My husband recently showed me the movie Braveheartfor the first time. He saw it quite young, as there's a Wallace somewhere way back on his mother's side and the film was deemed "family history". (You can imagine my amusement when my husband had to amend this while we were watching it with, "Hang on, the historically accurate part is coming up!")
Anyway, this means my Z has a claim, if she wants it, to wear the Wallace tartan. It may be better known to you as the Scotch tape tartan. The regular one is red, black, and yellow, but I prefer the "hunting" tartan, which swaps in green for the red.
This is all a long way to say, Look! Plaid baby mittens!
I tried to get a shot of Z modeling them, but trying to get a baby to hold her hands still, especially when there is something absolutely FASCINATING to her on them, is a losing proposition.
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Baby Wallace Mittens are plaid mittens with the look of a Scottish tartan. They are knit in the round with a set-in thumb. The tops are grafted closed using kitchener stitch (tutorial not included).
Yarn: You will need approximately 60 yards of a dk or light worsted weight yarn in the main color, 40 yards of dk or light worsted weight in a contrasting color, and 10 yards of dk or light worsted weight in another contrasting color for best results. (Pictured: Wendy Peter Pan Double Knit in green – DK, 1 skein / 50g / 186 yards, 55% nylon / 45% acrylic; Patons Classic Wool Merino in black – worsted, 1 skein / 100g / 223 yards, 100% merino; Berroco Ultra Alpaca in Dijon – worsted, 1 skein / 100g / 215 yards, 50% wool / 50% alpaca)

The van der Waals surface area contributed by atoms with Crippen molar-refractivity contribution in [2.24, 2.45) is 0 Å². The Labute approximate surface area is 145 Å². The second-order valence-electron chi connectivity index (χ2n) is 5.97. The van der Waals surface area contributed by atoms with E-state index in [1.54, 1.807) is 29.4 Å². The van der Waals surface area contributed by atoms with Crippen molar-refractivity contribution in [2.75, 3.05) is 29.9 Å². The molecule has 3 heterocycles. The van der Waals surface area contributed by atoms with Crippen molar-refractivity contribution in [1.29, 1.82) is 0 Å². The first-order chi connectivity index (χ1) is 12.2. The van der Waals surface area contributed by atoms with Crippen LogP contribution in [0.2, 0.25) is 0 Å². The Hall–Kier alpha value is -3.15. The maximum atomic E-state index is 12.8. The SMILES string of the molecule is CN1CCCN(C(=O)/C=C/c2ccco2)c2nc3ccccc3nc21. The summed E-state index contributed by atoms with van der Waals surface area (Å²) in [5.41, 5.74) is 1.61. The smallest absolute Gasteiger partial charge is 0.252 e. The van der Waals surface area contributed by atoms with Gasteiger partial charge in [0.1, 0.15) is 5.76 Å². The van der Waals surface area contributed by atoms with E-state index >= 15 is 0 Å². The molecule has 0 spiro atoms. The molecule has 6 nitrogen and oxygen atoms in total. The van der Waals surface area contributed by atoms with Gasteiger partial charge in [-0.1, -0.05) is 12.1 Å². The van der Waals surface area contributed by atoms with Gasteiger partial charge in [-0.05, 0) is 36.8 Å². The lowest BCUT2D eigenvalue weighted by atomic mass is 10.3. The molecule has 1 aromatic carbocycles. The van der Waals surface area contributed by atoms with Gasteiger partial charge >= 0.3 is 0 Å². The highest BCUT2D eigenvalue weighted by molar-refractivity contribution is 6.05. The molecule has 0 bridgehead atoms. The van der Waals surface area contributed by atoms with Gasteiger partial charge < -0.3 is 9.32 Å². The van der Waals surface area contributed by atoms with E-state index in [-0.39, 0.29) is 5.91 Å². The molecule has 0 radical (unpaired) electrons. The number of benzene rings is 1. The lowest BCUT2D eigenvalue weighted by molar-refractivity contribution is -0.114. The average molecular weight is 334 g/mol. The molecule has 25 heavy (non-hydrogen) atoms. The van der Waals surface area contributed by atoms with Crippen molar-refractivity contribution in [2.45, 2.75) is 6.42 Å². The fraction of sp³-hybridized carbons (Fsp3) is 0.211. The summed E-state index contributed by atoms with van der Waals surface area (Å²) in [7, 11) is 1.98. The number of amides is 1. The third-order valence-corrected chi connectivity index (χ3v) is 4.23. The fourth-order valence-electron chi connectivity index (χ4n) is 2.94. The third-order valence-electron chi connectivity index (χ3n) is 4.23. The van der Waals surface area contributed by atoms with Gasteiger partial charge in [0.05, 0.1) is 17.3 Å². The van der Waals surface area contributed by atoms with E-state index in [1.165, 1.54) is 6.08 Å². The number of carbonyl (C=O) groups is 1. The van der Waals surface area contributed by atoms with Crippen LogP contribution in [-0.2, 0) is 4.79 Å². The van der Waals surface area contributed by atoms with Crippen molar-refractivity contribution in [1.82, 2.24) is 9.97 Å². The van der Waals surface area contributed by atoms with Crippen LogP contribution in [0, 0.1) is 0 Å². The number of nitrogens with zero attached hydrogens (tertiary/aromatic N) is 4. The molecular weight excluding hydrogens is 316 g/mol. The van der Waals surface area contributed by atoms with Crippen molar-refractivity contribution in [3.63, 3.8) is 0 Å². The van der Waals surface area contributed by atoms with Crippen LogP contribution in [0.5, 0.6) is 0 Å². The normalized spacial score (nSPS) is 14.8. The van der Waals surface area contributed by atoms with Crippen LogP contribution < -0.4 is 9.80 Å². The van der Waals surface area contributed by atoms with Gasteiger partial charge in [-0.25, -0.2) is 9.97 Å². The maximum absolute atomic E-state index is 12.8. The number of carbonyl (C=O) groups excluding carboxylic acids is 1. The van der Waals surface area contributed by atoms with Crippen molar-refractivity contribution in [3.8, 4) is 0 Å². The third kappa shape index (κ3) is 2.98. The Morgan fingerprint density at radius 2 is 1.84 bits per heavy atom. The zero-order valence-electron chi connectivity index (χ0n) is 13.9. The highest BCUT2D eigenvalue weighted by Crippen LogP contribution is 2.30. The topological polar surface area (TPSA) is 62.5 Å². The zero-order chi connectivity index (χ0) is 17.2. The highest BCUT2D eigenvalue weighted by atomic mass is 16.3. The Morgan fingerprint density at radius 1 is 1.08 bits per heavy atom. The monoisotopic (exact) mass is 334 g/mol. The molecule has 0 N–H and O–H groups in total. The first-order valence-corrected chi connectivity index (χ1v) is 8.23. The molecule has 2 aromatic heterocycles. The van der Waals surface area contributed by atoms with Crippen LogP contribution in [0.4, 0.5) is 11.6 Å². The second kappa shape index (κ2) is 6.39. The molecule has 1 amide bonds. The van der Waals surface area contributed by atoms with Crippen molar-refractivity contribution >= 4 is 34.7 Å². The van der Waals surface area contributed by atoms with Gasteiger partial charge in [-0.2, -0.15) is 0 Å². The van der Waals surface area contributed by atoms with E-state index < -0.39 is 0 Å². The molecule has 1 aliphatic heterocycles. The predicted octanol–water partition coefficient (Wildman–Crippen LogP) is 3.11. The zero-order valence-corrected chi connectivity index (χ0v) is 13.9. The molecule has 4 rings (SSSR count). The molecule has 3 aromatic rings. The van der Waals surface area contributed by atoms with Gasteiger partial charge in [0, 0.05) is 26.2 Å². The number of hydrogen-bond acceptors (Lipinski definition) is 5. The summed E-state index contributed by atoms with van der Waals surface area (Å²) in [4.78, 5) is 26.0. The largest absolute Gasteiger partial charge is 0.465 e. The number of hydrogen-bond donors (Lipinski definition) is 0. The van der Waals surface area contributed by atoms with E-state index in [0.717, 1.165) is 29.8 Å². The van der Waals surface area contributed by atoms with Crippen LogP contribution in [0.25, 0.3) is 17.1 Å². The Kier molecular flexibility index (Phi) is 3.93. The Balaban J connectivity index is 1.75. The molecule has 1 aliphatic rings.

- 4 US size 2 double-pointed needles
- stitch marker (optional)
- waste yarn for thumbs
- tapestry needle
Gauge: 1 inch = 7 sts / 10 rows in stockinette
Finished Measurements: Finished mittens are approximately 5 inches long with a wrist circumference of approximately 5 inches and a thumb length of approximately 1.5 inches. They should fit the average 12-month-old baby.
Note on Sizing and Gauge: These are intended to be winter mittens and are worked at a very tight gauge. If you find the mittens to be turning out too large, it will be easier to switch to a lighter yarn rather than smaller needles. Conversely, if you wish to make children's mittens larger than the intended 12-month size, follow the pattern using slightly larger needles and heavier yarn.